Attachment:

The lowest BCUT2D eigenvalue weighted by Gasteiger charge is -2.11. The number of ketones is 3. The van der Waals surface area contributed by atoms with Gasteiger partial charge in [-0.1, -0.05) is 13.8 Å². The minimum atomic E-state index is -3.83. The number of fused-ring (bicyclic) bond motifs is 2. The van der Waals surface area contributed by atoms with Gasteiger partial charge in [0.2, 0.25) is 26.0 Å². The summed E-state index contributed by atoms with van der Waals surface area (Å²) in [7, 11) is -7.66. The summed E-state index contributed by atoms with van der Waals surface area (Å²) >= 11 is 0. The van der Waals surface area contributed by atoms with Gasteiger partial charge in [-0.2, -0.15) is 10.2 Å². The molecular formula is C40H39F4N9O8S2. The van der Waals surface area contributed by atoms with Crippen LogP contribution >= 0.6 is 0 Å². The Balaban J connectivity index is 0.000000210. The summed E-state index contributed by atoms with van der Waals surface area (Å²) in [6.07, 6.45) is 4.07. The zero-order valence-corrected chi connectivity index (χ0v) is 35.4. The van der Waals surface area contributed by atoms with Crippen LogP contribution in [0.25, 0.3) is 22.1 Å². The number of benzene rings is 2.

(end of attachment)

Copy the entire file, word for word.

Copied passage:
The lowest BCUT2D eigenvalue weighted by Gasteiger charge is -2.11. The number of ketones is 3. The van der Waals surface area contributed by atoms with Gasteiger partial charge in [-0.1, -0.05) is 13.8 Å². The minimum atomic E-state index is -3.83. The number of fused-ring (bicyclic) bond motifs is 2. The van der Waals surface area contributed by atoms with Gasteiger partial charge in [0.2, 0.25) is 26.0 Å². The summed E-state index contributed by atoms with van der Waals surface area (Å²) in [7, 11) is -7.66. The summed E-state index contributed by atoms with van der Waals surface area (Å²) >= 11 is 0. The van der Waals surface area contributed by atoms with Gasteiger partial charge in [-0.2, -0.15) is 10.2 Å². The molecular formula is C40H39F4N9O8S2. The van der Waals surface area contributed by atoms with Crippen LogP contribution >= 0.6 is 0 Å². The Balaban J connectivity index is 0.000000210. The summed E-state index contributed by atoms with van der Waals surface area (Å²) in [6.07, 6.45) is 4.07. The zero-order valence-corrected chi connectivity index (χ0v) is 35.4. The van der Waals surface area contributed by atoms with Crippen LogP contribution in [0.25, 0.3) is 22.1 Å². The number of benzene rings is 2.